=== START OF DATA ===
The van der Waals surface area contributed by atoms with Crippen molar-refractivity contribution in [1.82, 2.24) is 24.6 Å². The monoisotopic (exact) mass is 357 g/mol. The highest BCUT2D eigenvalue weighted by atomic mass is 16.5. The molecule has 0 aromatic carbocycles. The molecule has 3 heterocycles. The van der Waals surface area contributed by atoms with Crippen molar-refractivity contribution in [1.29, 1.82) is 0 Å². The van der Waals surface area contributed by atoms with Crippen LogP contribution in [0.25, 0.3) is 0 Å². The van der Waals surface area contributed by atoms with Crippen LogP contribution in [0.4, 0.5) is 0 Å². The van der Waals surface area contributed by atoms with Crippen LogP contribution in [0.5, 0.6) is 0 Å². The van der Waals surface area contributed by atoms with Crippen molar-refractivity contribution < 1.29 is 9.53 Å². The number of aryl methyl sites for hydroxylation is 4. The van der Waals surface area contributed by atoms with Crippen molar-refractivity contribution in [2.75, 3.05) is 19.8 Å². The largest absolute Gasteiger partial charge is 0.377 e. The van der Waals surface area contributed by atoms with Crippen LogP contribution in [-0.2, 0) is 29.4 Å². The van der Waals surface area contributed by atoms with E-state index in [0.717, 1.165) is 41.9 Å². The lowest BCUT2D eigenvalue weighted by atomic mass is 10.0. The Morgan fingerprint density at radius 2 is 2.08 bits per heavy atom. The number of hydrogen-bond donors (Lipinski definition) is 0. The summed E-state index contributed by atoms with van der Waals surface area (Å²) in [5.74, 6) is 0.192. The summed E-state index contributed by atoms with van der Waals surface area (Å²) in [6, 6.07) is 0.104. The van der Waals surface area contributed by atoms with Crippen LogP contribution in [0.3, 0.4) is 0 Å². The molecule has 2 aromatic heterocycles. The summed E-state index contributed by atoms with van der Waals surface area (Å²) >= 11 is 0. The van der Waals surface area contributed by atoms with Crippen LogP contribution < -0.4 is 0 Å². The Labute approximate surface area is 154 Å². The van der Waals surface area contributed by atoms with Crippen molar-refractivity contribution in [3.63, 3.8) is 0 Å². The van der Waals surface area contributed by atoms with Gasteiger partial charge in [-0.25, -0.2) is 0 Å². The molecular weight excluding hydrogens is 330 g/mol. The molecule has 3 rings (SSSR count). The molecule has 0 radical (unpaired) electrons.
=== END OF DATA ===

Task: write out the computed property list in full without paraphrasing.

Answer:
The van der Waals surface area contributed by atoms with Crippen molar-refractivity contribution in [1.82, 2.24) is 24.6 Å². The monoisotopic (exact) mass is 357 g/mol. The highest BCUT2D eigenvalue weighted by atomic mass is 16.5. The molecule has 0 aromatic carbocycles. The molecule has 3 heterocycles. The van der Waals surface area contributed by atoms with Crippen molar-refractivity contribution in [1.29, 1.82) is 0 Å². The van der Waals surface area contributed by atoms with Crippen LogP contribution in [0.25, 0.3) is 0 Å². The van der Waals surface area contributed by atoms with Crippen LogP contribution in [0.4, 0.5) is 0 Å². The van der Waals surface area contributed by atoms with Crippen LogP contribution in [0.5, 0.6) is 0 Å². The van der Waals surface area contributed by atoms with Crippen molar-refractivity contribution < 1.29 is 9.53 Å². The number of aryl methyl sites for hydroxylation is 4. The van der Waals surface area contributed by atoms with Crippen molar-refractivity contribution in [2.75, 3.05) is 19.8 Å². The largest absolute Gasteiger partial charge is 0.377 e. The van der Waals surface area contributed by atoms with Crippen LogP contribution in [-0.2, 0) is 29.4 Å². The van der Waals surface area contributed by atoms with E-state index in [0.717, 1.165) is 41.9 Å². The lowest BCUT2D eigenvalue weighted by atomic mass is 10.0. The Morgan fingerprint density at radius 2 is 2.08 bits per heavy atom. The number of hydrogen-bond donors (Lipinski definition) is 0. The summed E-state index contributed by atoms with van der Waals surface area (Å²) in [5.74, 6) is 0.192. The summed E-state index contributed by atoms with van der Waals surface area (Å²) in [6, 6.07) is 0.104. The van der Waals surface area contributed by atoms with Crippen LogP contribution in [0.3, 0.4) is 0 Å². The molecule has 2 aromatic heterocycles. The summed E-state index contributed by atoms with van der Waals surface area (Å²) >= 11 is 0. The van der Waals surface area contributed by atoms with Crippen LogP contribution < -0.4 is 0 Å². The Labute approximate surface area is 154 Å². The van der Waals surface area contributed by atoms with Crippen molar-refractivity contribution in [3.63, 3.8) is 0 Å². The van der Waals surface area contributed by atoms with Gasteiger partial charge in [-0.25, -0.2) is 0 Å². The molecular weight excluding hydrogens is 330 g/mol. The molecule has 3 rings (SSSR count). The molecule has 0 radical (unpaired) electrons.